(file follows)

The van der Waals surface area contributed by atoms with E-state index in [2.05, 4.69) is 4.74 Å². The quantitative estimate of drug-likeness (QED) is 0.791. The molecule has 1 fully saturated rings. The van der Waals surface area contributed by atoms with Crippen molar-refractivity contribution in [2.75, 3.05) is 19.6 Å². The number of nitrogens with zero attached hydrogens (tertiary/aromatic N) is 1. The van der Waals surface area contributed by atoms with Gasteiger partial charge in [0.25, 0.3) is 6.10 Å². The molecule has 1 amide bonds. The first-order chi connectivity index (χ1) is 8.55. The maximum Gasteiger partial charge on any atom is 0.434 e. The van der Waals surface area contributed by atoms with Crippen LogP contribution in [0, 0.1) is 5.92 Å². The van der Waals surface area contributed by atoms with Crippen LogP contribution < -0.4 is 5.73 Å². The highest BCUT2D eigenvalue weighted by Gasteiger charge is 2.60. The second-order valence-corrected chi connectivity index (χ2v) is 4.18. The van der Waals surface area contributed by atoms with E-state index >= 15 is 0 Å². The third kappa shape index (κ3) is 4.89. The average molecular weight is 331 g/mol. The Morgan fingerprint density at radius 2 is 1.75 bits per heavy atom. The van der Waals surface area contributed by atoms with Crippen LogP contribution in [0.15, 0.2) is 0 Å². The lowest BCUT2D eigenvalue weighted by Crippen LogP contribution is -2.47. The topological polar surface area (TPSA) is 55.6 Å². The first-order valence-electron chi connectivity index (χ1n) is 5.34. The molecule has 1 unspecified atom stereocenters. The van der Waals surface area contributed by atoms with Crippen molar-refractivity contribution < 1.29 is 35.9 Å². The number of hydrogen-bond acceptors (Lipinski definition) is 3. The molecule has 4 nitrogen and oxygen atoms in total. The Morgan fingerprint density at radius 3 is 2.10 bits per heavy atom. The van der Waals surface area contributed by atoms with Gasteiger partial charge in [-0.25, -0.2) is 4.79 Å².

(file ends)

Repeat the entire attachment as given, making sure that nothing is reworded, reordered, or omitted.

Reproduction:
The van der Waals surface area contributed by atoms with E-state index in [2.05, 4.69) is 4.74 Å². The quantitative estimate of drug-likeness (QED) is 0.791. The molecule has 1 fully saturated rings. The van der Waals surface area contributed by atoms with Crippen molar-refractivity contribution in [2.75, 3.05) is 19.6 Å². The number of nitrogens with zero attached hydrogens (tertiary/aromatic N) is 1. The van der Waals surface area contributed by atoms with Gasteiger partial charge in [0.25, 0.3) is 6.10 Å². The molecule has 1 amide bonds. The first-order chi connectivity index (χ1) is 8.55. The maximum Gasteiger partial charge on any atom is 0.434 e. The van der Waals surface area contributed by atoms with Crippen LogP contribution in [0, 0.1) is 5.92 Å². The van der Waals surface area contributed by atoms with Crippen LogP contribution < -0.4 is 5.73 Å². The highest BCUT2D eigenvalue weighted by Gasteiger charge is 2.60. The second-order valence-corrected chi connectivity index (χ2v) is 4.18. The van der Waals surface area contributed by atoms with E-state index >= 15 is 0 Å². The third kappa shape index (κ3) is 4.89. The average molecular weight is 331 g/mol. The Morgan fingerprint density at radius 2 is 1.75 bits per heavy atom. The van der Waals surface area contributed by atoms with Crippen LogP contribution in [0.15, 0.2) is 0 Å². The lowest BCUT2D eigenvalue weighted by Crippen LogP contribution is -2.47. The topological polar surface area (TPSA) is 55.6 Å². The first-order valence-electron chi connectivity index (χ1n) is 5.34. The molecule has 1 unspecified atom stereocenters. The van der Waals surface area contributed by atoms with Crippen molar-refractivity contribution < 1.29 is 35.9 Å². The number of hydrogen-bond acceptors (Lipinski definition) is 3. The molecule has 4 nitrogen and oxygen atoms in total. The Morgan fingerprint density at radius 3 is 2.10 bits per heavy atom. The van der Waals surface area contributed by atoms with Gasteiger partial charge in [-0.25, -0.2) is 4.79 Å².